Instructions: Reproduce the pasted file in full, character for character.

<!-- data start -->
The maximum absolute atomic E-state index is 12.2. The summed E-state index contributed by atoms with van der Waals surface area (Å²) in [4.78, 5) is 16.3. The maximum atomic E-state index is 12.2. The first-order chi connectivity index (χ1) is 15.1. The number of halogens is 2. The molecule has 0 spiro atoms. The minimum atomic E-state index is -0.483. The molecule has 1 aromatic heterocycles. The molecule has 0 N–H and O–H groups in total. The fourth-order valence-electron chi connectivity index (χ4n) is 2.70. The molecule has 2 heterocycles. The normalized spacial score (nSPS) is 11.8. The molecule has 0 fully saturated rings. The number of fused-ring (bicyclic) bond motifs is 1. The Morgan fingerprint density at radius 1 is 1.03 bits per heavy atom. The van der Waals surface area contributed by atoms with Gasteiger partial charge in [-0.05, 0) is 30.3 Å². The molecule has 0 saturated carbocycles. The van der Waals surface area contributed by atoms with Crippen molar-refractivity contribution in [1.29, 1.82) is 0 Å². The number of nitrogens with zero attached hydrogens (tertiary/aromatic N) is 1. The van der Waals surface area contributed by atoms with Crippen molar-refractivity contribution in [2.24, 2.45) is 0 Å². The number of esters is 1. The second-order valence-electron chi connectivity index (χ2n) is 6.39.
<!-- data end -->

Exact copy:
The maximum absolute atomic E-state index is 12.2. The summed E-state index contributed by atoms with van der Waals surface area (Å²) in [4.78, 5) is 16.3. The maximum atomic E-state index is 12.2. The first-order chi connectivity index (χ1) is 15.1. The number of halogens is 2. The molecule has 0 spiro atoms. The minimum atomic E-state index is -0.483. The molecule has 1 aromatic heterocycles. The molecule has 0 N–H and O–H groups in total. The fourth-order valence-electron chi connectivity index (χ4n) is 2.70. The molecule has 2 heterocycles. The normalized spacial score (nSPS) is 11.8. The molecule has 0 fully saturated rings. The number of fused-ring (bicyclic) bond motifs is 1. The Morgan fingerprint density at radius 1 is 1.03 bits per heavy atom. The van der Waals surface area contributed by atoms with Gasteiger partial charge in [-0.05, 0) is 30.3 Å². The molecule has 0 saturated carbocycles. The van der Waals surface area contributed by atoms with Crippen molar-refractivity contribution in [1.29, 1.82) is 0 Å². The number of nitrogens with zero attached hydrogens (tertiary/aromatic N) is 1. The van der Waals surface area contributed by atoms with Crippen molar-refractivity contribution in [2.24, 2.45) is 0 Å². The number of esters is 1. The second-order valence-electron chi connectivity index (χ2n) is 6.39.